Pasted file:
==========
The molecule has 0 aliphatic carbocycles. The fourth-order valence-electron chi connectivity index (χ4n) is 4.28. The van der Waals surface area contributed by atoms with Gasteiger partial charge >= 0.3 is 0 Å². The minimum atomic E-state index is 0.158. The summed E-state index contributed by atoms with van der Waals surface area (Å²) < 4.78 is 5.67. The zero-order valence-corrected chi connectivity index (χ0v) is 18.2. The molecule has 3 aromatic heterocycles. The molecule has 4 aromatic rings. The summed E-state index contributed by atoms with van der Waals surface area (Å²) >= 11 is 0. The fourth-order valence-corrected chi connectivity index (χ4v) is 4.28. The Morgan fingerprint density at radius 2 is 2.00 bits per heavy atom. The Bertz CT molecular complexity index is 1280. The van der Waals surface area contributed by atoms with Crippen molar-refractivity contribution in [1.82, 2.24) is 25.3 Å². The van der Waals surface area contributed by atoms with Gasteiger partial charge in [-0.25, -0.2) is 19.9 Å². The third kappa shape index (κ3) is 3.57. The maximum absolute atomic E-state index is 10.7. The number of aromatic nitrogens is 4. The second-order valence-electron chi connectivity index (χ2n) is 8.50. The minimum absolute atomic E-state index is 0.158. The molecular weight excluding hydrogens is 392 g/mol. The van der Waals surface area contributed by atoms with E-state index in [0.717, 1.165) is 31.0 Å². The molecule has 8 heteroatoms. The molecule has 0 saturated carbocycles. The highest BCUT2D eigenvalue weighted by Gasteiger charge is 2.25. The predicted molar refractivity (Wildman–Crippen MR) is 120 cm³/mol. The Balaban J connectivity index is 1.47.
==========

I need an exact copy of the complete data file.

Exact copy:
The molecule has 0 aliphatic carbocycles. The fourth-order valence-electron chi connectivity index (χ4n) is 4.28. The van der Waals surface area contributed by atoms with Gasteiger partial charge >= 0.3 is 0 Å². The minimum atomic E-state index is 0.158. The summed E-state index contributed by atoms with van der Waals surface area (Å²) < 4.78 is 5.67. The zero-order valence-corrected chi connectivity index (χ0v) is 18.2. The molecule has 3 aromatic heterocycles. The molecule has 4 aromatic rings. The summed E-state index contributed by atoms with van der Waals surface area (Å²) >= 11 is 0. The fourth-order valence-corrected chi connectivity index (χ4v) is 4.28. The Morgan fingerprint density at radius 2 is 2.00 bits per heavy atom. The Bertz CT molecular complexity index is 1280. The van der Waals surface area contributed by atoms with Crippen molar-refractivity contribution in [1.82, 2.24) is 25.3 Å². The van der Waals surface area contributed by atoms with Gasteiger partial charge in [-0.25, -0.2) is 19.9 Å². The third kappa shape index (κ3) is 3.57. The maximum absolute atomic E-state index is 10.7. The number of aromatic nitrogens is 4. The second-order valence-electron chi connectivity index (χ2n) is 8.50. The minimum absolute atomic E-state index is 0.158. The molecular weight excluding hydrogens is 392 g/mol. The van der Waals surface area contributed by atoms with E-state index in [0.717, 1.165) is 31.0 Å². The molecule has 8 heteroatoms. The molecule has 0 saturated carbocycles. The highest BCUT2D eigenvalue weighted by Gasteiger charge is 2.25. The predicted molar refractivity (Wildman–Crippen MR) is 120 cm³/mol. The Balaban J connectivity index is 1.47.